Novice teachers should know at the outset how to address the complex literacy needs of their students. And the New Jersey Reading Association and Jersey City (N.J.) State College are co-sponsoring a study on this issue. With a colleague in Mississippi, I will survey more than 2,000 New Jersey and Mississippi novice teachers and their supervisors and mentors to determine whether they believe beginning teachers need more coursework in literacy. My colleague and I also hope to learn what kinds of training these respondents believe would be beneficial. We have aligned our questions with the areas identified in New Jersey's core-curriculum standards for language arts literacy. The ability to teach phonics is only one of a number of possible areas respondents might suggest.
Our research will also identify conflicts in perceptions between those just beginning to teach and those who have significantly more classroom experience. Cross-state comparison also should be useful, considering that there are presently no mandated credit hours in reading for those seeking teaching certification in New Jersey, while elementary and secondary teacher candidates in Mississippi are required to take six credit hours and three credit hours, respectively.
We will also be able to compare the views of those who have been prepared via alternate-route programs with those from traditional training institutions, and those in urban school settings with those in rural and suburban communities.
Perhaps when all is done, state boards of education will reconsider the practice of demanding that teachers raise students' reading performance without also demanding that teacher training certification programs require the preparation necessary to achieve this well-intended goal.
Professor of Literacy Education
Center for Public Policy
and Urban Research
Jersey City State College
Jersey City, N.J.
Portrayal of Seattle Receives Failing Marks
To the Editor:
I failed your article on the Seattle schools in "Quality Counts '98,".Jan. 8, 1998. Here are some of my grading highlights:
You write, "A dynamic superintendent and a newly energized business community have the city abuzz with excitement about the schools' potential," and later note that Superintendent John H. Stanford "has infused the system with new energy and new ideas." In fact, Mr. Stanford's frequent blunders and striking contempt for the community have taken a toll. He cheerleads for himself as much as for the children.
Later, you say, "One of the big challenges facing Seattle is the 77 different languages, primarily of Asian origin, spoken by its students." Tell this to KumRoon Maksirisombat, a highly decorated and beloved multilingual educator of Thai origin who was driven away from the schools by the administration, though his trial received no coverage in The Seattle Times.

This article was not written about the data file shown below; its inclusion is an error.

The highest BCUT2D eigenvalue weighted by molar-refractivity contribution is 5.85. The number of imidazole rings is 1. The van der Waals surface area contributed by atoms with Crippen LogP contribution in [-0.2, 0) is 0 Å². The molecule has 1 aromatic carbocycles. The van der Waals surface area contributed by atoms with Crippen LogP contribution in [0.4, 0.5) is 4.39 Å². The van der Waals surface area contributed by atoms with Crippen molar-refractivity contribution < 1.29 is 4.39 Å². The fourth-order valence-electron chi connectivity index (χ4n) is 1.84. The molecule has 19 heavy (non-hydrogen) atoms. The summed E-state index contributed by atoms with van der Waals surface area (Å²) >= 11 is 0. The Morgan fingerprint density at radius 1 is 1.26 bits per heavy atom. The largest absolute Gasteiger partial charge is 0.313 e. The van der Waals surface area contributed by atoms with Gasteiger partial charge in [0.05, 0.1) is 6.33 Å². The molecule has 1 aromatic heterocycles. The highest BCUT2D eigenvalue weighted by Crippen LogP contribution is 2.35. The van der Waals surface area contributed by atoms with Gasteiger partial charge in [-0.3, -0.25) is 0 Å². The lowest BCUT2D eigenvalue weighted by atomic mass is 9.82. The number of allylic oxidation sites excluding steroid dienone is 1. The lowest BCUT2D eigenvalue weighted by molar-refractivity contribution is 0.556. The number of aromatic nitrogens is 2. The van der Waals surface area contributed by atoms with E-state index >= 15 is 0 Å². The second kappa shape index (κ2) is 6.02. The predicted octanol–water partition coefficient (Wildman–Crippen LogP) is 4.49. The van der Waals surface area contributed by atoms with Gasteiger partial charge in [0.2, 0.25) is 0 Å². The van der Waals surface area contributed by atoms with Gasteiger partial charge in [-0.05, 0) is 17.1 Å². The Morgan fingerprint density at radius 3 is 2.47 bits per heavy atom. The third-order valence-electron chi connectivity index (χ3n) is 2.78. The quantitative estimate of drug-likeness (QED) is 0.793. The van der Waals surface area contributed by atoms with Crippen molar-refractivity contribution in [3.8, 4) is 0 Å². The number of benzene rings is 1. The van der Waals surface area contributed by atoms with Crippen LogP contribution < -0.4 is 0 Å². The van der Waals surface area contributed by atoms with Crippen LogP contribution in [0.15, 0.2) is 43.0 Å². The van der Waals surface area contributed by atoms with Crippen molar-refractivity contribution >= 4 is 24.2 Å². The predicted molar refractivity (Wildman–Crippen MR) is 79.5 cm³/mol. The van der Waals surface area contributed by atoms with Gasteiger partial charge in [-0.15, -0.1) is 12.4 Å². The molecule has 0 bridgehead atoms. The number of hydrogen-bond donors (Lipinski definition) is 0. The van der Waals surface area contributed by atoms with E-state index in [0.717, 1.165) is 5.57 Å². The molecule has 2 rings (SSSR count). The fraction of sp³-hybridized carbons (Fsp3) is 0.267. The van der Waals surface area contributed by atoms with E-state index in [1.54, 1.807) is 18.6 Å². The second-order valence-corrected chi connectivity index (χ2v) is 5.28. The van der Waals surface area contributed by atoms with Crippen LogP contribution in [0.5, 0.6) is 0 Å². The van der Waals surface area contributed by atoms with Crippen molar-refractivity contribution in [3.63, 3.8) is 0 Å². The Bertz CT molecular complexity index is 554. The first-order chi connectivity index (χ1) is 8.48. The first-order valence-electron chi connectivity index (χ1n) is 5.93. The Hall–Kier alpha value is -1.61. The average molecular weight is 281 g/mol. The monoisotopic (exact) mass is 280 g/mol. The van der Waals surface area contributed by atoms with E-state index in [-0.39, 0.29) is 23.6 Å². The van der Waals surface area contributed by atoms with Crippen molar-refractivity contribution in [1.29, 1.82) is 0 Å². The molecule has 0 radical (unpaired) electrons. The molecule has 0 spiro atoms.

A local reporter did shatter, however, the myth of Mr. Stanford's rising test scores and other boasts ("In Stanford We Trust, The Seattle Weekly, Feb. 26, 1998).
Teachers' union leader Roger Erskine is quoted by you as saying, in reference to waiving teacher seniority in hiring, "It's the direction our members want to go." That is false. Teachers were misinformed, intimidated, manipulated, and generally misrepresented. "Teachers' union leaders also appear to enjoy working in close concert with Mr. Stanford and other administrators," you report. That is true.
For future articles on Seattle, you're welcome to consult with John Stanford and the city establishment, but you might want to peruse a teacher's Web site at www.geobop.com/Education.htm. There you can find a full review of your article, along with references to the various items I have mentioned.
Misquoted School-Climate Letter: A Clarification
To the Editor:
I appreciate your printing my letter regarding the important relationship of a safe school environment to academic achievement by students ("Successful School Climate From an AFT Perspective," March 11, 1998).
However, your omission of one word from the original text significantly alters a key sentence in the letter. You quote me as writing, "AFT members, as well as K-12 school employees, have long known" the consequences of an unsafe school environment. The text should have read, "AFT members, as well as all K-12 school employees, have long known" the effects of an unsafe climate in a school.
Most AFT members are K-12 school employees. However, I wanted to indicate that not only they, but also all other K-12 school employees realize the importance of a safe and orderly learning environment.
Thank you for clearing up the misimpression resulting from the editing of the letter.
Pennsylvania Federation of Teachers